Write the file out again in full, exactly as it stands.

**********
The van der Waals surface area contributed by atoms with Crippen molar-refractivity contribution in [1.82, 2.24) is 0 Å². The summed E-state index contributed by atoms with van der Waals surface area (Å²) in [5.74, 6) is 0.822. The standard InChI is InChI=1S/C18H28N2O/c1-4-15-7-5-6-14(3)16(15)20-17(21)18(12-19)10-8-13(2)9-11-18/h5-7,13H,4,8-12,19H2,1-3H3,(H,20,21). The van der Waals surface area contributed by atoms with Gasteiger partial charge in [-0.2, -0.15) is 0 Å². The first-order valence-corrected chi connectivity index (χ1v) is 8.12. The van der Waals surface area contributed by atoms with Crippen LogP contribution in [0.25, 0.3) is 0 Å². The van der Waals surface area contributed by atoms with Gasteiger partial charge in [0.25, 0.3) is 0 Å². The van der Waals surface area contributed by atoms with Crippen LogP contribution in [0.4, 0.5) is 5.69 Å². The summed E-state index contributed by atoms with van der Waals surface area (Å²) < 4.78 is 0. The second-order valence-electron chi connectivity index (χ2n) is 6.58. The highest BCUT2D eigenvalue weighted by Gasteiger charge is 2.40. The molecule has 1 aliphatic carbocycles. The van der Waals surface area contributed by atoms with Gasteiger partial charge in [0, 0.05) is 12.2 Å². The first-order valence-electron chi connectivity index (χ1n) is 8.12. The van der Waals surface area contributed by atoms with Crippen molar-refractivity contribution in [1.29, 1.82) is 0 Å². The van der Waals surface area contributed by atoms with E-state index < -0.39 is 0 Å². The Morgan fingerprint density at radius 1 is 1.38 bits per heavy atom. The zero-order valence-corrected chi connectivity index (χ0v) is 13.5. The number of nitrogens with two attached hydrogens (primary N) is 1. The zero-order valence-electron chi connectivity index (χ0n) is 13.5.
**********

The van der Waals surface area contributed by atoms with Crippen molar-refractivity contribution in [1.82, 2.24) is 0 Å². The summed E-state index contributed by atoms with van der Waals surface area (Å²) in [5.74, 6) is 0.822. The standard InChI is InChI=1S/C18H28N2O/c1-4-15-7-5-6-14(3)16(15)20-17(21)18(12-19)10-8-13(2)9-11-18/h5-7,13H,4,8-12,19H2,1-3H3,(H,20,21). The van der Waals surface area contributed by atoms with Gasteiger partial charge in [-0.2, -0.15) is 0 Å². The first-order valence-corrected chi connectivity index (χ1v) is 8.12. The van der Waals surface area contributed by atoms with Crippen LogP contribution in [0.25, 0.3) is 0 Å². The van der Waals surface area contributed by atoms with Gasteiger partial charge in [0.25, 0.3) is 0 Å². The van der Waals surface area contributed by atoms with Crippen LogP contribution in [0.4, 0.5) is 5.69 Å². The summed E-state index contributed by atoms with van der Waals surface area (Å²) < 4.78 is 0. The second-order valence-electron chi connectivity index (χ2n) is 6.58. The highest BCUT2D eigenvalue weighted by Gasteiger charge is 2.40. The molecule has 1 aliphatic carbocycles. The van der Waals surface area contributed by atoms with Gasteiger partial charge in [0, 0.05) is 12.2 Å². The first-order valence-electron chi connectivity index (χ1n) is 8.12. The van der Waals surface area contributed by atoms with Crippen molar-refractivity contribution in [1.29, 1.82) is 0 Å². The van der Waals surface area contributed by atoms with E-state index < -0.39 is 0 Å². The Morgan fingerprint density at radius 1 is 1.38 bits per heavy atom. The zero-order valence-corrected chi connectivity index (χ0v) is 13.5. The number of nitrogens with two attached hydrogens (primary N) is 1. The zero-order valence-electron chi connectivity index (χ0n) is 13.5.